So the BBC are taking up the mantle and having a look at the world of hypnotherapy and hypnotherapists… We have seen builders from hell, kitchen staff getting the microscope treatment, rogue traders of various kinds, so I suppose hypnotherapists should expect the same… My issue is that with some of these television shows, they want to point out all the cr@ppy elements and the worrying, anxiety-inducing non-professionals within the field rather than aim to advance it in any way.The public often make subsequent sweeping generalisations about the entire field, rather than know what to look for.

Rather hilariously, the investigation team get their pet cat registered with a professional organisation and set him up as a hypnotherapist! Hahaha… it does show a very poor system of member checking and certification generation, doesn’t it?

For the period of time I was complaints officer for the Hypnotherapy Association, I had some eye-opening experiences I must say. I never once thought this was reflective of the field at large though and I sincerely hope that this show is not going to be one that looks at strangling a profession rather than heightening public education and advising how to find the professionals of a good standard.This could potentially enhance the field instead.

The people being highlighted in the show are no embassadors for the field of hypnotherapy by all accounts, though a good guy, great author and trainer whose work I am aware of, Andy Austin, seems to be representing the professional element of the hypnotherpay field, so it’ll be interesting to see how he does and what he has to say.

Here is what the press release from the BBC has to say about the article:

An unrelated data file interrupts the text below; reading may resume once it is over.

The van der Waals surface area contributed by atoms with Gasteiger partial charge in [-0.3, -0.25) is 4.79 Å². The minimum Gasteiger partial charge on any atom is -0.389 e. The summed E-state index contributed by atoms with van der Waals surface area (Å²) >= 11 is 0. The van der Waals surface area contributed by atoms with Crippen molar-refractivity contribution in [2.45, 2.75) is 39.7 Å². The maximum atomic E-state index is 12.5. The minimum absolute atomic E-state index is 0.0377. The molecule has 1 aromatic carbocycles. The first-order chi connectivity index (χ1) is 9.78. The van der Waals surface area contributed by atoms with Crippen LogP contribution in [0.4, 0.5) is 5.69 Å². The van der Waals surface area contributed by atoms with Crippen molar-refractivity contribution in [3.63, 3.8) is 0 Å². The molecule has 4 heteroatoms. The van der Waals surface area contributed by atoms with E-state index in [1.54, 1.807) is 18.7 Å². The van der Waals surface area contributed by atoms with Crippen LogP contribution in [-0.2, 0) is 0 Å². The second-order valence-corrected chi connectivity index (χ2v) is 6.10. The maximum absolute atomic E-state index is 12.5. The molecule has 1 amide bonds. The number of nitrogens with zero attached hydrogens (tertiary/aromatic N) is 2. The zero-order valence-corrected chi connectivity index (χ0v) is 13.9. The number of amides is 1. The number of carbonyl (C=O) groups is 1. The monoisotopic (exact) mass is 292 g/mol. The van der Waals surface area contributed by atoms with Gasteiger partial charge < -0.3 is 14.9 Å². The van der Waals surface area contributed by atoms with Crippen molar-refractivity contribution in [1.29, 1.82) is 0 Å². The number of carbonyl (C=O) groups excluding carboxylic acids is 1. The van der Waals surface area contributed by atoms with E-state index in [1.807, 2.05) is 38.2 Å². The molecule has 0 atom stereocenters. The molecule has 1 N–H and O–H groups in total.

Next week’s new BBC series of Inside Out lifts the lid on the world of hypnotherapy in the North East of England and shows how easy it is to set yourself up as an “accredited” hypnotherapist with absolutely no qualifications.

In fact, it’s so easy that presenter Chris Jackson is able to register his cat George with several seemingly professional industry organisations. All his cat needed was a fake diploma and the ability to stump up the registration fee.

Inside Out then meets a hypnotist who claims to be able to help people stop smoking.

George McNaney from East Rainton, near Sunderland, is a self-proclaimed “hypnotist to the stars”. George claims an “up to 90 per cent” success rate for treating smokers using hypnotherapy techniques for a one-off payment of £129 – though the most detailed clinical studies report that hypnosis can help only around 20-35 per cent of smokers.

Mr McNaney responds by saying that he’s less interested in clinical tests than what works for his clients.

After a bit more digging, Inside Out finds that although Mr McNaney has a website offering hypnotherapy services, he isn’t the director of any registered hypnotherapy company.

He is, however, the director of an outfit that predicts who’s going to win at the horse racing. All you had to do was send nearly £5,300 to a South Shields PO Box for the privilege of finding out.

He says that this scheme is no longer in operation and was stopped before he became a hypnotherapist.

Meanwhile, stage hypnotist David Knight of Northallerton makes claims that he can do what experts say is physiologically impossible, that is, increase your breast size using his hypnosis CD.

David is so convinced of his ability that he quotes an 85 per cent success rate. He tells Inside Out that his figure is based on his own customer feedback and a study of 22 women carried out in the Seventies.

He says: “Every lady’s breasts today have been grown by the mind. The mind grows it, so the mind can enhance it. Fact.”

The show’s investigation shows that while there are several hypnotherapy organisations none of them is regulated by law and there are no standard qualifications.

This worries hypnotherapist Andy Austin who blows the whistle on his own industry.

He says that internet forums are full of clueless hypnotherapists and says that: “People are often spending their money in good faith, believing that the person they are paying the cheque to is fully registered, fully qualified and is a proper professional.”

The programme ends with some of the organisations with whom George the cat was registered applauding Inside Out’s investigative efforts.

Yet, one organisation responds by saying that they don’t check their applicants because they’re just a member benefits company.

The show is on tonight. I am not in the right region so may have to track it down online…. Inside Out, BBC One North East and Cumbria, 7.30-8.00pm, Monday 12 October 2009.

I’ll be interested in the feedback from hypnotherapists and members of the public alike.